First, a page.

When it came to Oren, I had no premonition about his gender. I was never totally certain one way or the other, but I thought about it constantly. I have to admit, having had a boy already, deep down inside I was secretly hoping that this time we might get our little girl. For this reason especially I decided against finding out the gender ahead of time. It's one thing to find out the gender in a doctor's office via an indiscernible black and white image on a screen. In that setting, I felt like it would be too easy to feel disappointed. Too easy to feel let down if we were told our baby was another boy. And I never wanted to feel that way about my baby. Never, ever, in a million years. But when you find out at delivery, when you welcome your new baby in to the world and see them for the first time...well, how could you ever be disappointed then? How could you ever wish your child to be anything other than that perfect little person in your arms right at that moment? So, I went the surprise route again, just in case.
Late in the pregnancy, I was driving again, alone in the car on an empty stretch of highway with thoughts of the baby clouding my head. I was playing the guessing game on the gender again and thinking what it would be like to have a little Iris in our lives. Thinking about how this could be my last ever pregnancy and what life would be like with two kids. One girl and one boy. The more I thought about it, I started to feel a panic rising in my chest. With one of each, why would you ever need a third? What would even justify it with how much work and expense children can be?
But at that moment I was sure I wanted a third. I thought about the boy's name we had picked out - Oren Henry Booth. I thought about how much I loved it and how I would feel if I never got to use it.
Suddenly, all my thoughts and hopes and wishes for a girl turned in to, "Not yet, please not yet. Not this time." I had to have my Oren, and if this baby was another boy there would be reason to try for a third. I wasn't done having babies, I just couldn't be done already. If this baby was a boy I could have my Oren and hopefully an Iris too some day. And that's when I knew, that was what was supposed to happen. I felt it in my bones. So that's what I hoped for every day after that, my Oren now and a someday Iris. I guess I'm still hoping for that.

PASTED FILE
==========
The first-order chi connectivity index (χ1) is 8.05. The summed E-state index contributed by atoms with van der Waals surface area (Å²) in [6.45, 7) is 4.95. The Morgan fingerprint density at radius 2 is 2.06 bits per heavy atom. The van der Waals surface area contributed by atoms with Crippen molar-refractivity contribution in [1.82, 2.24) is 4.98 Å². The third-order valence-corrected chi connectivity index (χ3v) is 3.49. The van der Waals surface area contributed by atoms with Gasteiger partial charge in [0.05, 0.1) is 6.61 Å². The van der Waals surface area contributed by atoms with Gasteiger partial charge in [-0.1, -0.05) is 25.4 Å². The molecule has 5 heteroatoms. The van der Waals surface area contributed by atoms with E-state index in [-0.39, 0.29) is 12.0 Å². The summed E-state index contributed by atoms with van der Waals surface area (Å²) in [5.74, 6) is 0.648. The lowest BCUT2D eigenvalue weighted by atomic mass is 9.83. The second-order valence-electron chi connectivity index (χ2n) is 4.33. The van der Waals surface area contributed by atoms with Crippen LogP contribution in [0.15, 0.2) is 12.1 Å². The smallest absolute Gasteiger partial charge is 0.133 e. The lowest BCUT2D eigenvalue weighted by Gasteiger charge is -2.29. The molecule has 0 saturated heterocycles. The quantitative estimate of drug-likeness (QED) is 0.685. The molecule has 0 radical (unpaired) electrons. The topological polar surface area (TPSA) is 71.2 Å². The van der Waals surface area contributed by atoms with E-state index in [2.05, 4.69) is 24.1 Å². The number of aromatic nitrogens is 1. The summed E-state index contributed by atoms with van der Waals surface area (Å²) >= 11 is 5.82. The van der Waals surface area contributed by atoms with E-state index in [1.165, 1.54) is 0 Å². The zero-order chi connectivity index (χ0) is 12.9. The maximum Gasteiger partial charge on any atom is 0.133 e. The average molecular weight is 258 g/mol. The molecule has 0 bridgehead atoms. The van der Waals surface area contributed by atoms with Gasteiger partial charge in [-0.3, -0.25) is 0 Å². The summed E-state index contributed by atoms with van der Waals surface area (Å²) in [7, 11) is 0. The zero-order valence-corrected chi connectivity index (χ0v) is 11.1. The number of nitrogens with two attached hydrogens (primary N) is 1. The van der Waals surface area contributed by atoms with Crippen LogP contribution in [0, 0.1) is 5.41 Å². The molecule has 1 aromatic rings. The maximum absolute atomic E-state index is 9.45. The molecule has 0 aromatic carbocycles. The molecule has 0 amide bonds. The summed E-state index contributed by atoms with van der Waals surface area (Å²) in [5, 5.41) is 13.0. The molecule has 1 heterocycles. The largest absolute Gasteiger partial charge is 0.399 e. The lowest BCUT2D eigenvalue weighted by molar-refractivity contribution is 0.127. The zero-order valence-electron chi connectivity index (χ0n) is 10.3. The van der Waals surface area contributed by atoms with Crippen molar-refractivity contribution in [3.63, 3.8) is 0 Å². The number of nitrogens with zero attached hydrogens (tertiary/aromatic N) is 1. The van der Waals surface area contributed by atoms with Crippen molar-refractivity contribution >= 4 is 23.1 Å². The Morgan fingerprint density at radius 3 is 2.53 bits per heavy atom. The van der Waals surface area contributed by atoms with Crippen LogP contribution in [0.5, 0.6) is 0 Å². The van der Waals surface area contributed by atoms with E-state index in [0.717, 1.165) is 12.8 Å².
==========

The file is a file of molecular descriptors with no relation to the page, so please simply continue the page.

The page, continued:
Yesterday, we were sitting around the dining room table with Josh's sisters and the boys. We were eating dinner and Josh was talking about cameras and showing everyone his new lens. I was looking at Oren, cutting up his food and not paying much attention to the conversation around me when I heard Josh say "iris." He was talking about his lens of course, but hearing that word, that name, it felt like one of those moments where it means so much more. Just like the moments before with each of the boys.
We've been debating the question of a third child for some time now. I wrote about it here once before and it's a frequent topic of conversation between Josh and I. It creeps in to my thoughts just about every day - gnawing indecision that I can't seem to get a handle on. The thing is, there are a million reasons to stop at two and just be done. And there's really only one reason to try again - because I want to. Maybe all of this is foolish to write about and maybe none of it really means anything at all. Maybe I'm making too much out of the whole thing and I'm only hearing what I want to hear. Maybe we will decide to take the plunge and maybe we'll end up with three boys, and that would be okay too. Another baby, any baby, would be a dream come true. Or maybe in the end we will stop at two and I can just be happy with what I have.
But what if she is out there? Why do I feel like she is? How much do you trust those feelings, those moments, to dictate your entire future? Do you follow your head or follow your heart? I don't have the answer. I don't know when I will. But this is where I am.